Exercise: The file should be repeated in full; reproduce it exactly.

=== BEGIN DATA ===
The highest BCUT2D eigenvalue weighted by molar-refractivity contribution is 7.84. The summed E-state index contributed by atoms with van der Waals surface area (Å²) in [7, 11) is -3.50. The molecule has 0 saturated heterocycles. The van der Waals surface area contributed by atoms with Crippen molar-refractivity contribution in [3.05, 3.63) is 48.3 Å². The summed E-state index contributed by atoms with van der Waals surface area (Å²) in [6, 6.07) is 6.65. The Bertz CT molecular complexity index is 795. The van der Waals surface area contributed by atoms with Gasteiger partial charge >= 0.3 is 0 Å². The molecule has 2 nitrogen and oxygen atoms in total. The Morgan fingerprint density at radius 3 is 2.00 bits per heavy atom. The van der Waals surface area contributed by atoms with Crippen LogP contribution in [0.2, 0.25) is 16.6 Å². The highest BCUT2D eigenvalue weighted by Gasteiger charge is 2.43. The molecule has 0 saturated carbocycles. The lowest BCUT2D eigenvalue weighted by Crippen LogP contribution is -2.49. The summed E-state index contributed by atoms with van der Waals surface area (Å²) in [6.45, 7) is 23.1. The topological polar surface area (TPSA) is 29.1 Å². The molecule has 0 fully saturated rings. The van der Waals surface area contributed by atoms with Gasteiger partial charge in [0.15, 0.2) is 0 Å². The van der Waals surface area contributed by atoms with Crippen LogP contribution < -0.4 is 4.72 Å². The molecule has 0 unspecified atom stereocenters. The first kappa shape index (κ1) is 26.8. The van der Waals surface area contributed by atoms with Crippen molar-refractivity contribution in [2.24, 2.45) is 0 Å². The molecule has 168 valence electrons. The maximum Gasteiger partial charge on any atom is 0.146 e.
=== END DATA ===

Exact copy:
The highest BCUT2D eigenvalue weighted by molar-refractivity contribution is 7.84. The summed E-state index contributed by atoms with van der Waals surface area (Å²) in [7, 11) is -3.50. The molecule has 0 saturated heterocycles. The van der Waals surface area contributed by atoms with Crippen molar-refractivity contribution in [3.05, 3.63) is 48.3 Å². The summed E-state index contributed by atoms with van der Waals surface area (Å²) in [6, 6.07) is 6.65. The Bertz CT molecular complexity index is 795. The van der Waals surface area contributed by atoms with Gasteiger partial charge >= 0.3 is 0 Å². The molecule has 2 nitrogen and oxygen atoms in total. The Morgan fingerprint density at radius 3 is 2.00 bits per heavy atom. The van der Waals surface area contributed by atoms with Crippen LogP contribution in [0.2, 0.25) is 16.6 Å². The highest BCUT2D eigenvalue weighted by Gasteiger charge is 2.43. The molecule has 0 saturated carbocycles. The lowest BCUT2D eigenvalue weighted by Crippen LogP contribution is -2.49. The summed E-state index contributed by atoms with van der Waals surface area (Å²) in [6.45, 7) is 23.1. The topological polar surface area (TPSA) is 29.1 Å². The molecule has 0 fully saturated rings. The van der Waals surface area contributed by atoms with Gasteiger partial charge in [0.15, 0.2) is 0 Å². The van der Waals surface area contributed by atoms with Crippen LogP contribution < -0.4 is 4.72 Å². The molecule has 0 unspecified atom stereocenters. The first kappa shape index (κ1) is 26.8. The van der Waals surface area contributed by atoms with Crippen molar-refractivity contribution in [2.24, 2.45) is 0 Å². The molecule has 168 valence electrons. The maximum Gasteiger partial charge on any atom is 0.146 e.